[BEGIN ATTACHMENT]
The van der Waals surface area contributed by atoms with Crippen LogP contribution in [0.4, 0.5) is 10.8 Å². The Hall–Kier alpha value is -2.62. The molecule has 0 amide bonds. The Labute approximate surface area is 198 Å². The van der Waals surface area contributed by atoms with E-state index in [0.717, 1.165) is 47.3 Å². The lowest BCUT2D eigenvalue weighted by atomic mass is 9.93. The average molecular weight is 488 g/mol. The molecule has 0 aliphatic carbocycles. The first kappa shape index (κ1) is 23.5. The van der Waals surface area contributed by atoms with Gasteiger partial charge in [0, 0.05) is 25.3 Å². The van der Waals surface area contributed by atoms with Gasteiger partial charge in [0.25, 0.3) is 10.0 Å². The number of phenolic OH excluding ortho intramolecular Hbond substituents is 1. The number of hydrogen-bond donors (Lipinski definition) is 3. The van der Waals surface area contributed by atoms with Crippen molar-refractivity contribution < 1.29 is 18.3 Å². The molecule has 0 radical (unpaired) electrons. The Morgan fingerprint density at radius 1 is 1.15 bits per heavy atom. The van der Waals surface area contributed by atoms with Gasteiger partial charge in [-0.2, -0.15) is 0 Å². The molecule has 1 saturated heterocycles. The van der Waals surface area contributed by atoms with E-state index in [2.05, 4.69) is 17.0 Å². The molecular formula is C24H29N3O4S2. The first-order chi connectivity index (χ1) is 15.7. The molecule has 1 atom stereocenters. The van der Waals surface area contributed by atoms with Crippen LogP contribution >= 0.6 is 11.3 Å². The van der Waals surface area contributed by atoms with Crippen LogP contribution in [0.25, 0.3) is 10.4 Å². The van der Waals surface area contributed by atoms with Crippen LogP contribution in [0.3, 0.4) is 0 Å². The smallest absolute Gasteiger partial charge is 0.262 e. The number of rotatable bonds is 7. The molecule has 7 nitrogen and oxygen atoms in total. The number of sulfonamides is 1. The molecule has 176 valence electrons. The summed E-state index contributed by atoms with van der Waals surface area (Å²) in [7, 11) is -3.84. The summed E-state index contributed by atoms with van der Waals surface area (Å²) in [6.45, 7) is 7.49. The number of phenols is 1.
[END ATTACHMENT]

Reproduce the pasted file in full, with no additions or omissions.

The van der Waals surface area contributed by atoms with Crippen LogP contribution in [0.4, 0.5) is 10.8 Å². The Hall–Kier alpha value is -2.62. The molecule has 0 amide bonds. The Labute approximate surface area is 198 Å². The van der Waals surface area contributed by atoms with E-state index in [0.717, 1.165) is 47.3 Å². The lowest BCUT2D eigenvalue weighted by atomic mass is 9.93. The average molecular weight is 488 g/mol. The molecule has 0 aliphatic carbocycles. The first kappa shape index (κ1) is 23.5. The van der Waals surface area contributed by atoms with Gasteiger partial charge in [0, 0.05) is 25.3 Å². The van der Waals surface area contributed by atoms with Gasteiger partial charge in [0.25, 0.3) is 10.0 Å². The number of phenolic OH excluding ortho intramolecular Hbond substituents is 1. The number of hydrogen-bond donors (Lipinski definition) is 3. The van der Waals surface area contributed by atoms with Crippen molar-refractivity contribution < 1.29 is 18.3 Å². The molecule has 0 radical (unpaired) electrons. The Morgan fingerprint density at radius 1 is 1.15 bits per heavy atom. The van der Waals surface area contributed by atoms with Gasteiger partial charge in [-0.2, -0.15) is 0 Å². The molecule has 1 saturated heterocycles. The van der Waals surface area contributed by atoms with E-state index in [2.05, 4.69) is 17.0 Å². The molecular formula is C24H29N3O4S2. The first-order chi connectivity index (χ1) is 15.7. The molecule has 1 atom stereocenters. The van der Waals surface area contributed by atoms with Crippen LogP contribution >= 0.6 is 11.3 Å². The van der Waals surface area contributed by atoms with Crippen LogP contribution in [0.25, 0.3) is 10.4 Å². The van der Waals surface area contributed by atoms with Crippen LogP contribution in [0.3, 0.4) is 0 Å². The smallest absolute Gasteiger partial charge is 0.262 e. The number of rotatable bonds is 7. The molecule has 7 nitrogen and oxygen atoms in total. The number of sulfonamides is 1. The molecule has 176 valence electrons. The summed E-state index contributed by atoms with van der Waals surface area (Å²) in [7, 11) is -3.84. The summed E-state index contributed by atoms with van der Waals surface area (Å²) in [6.45, 7) is 7.49. The number of phenols is 1.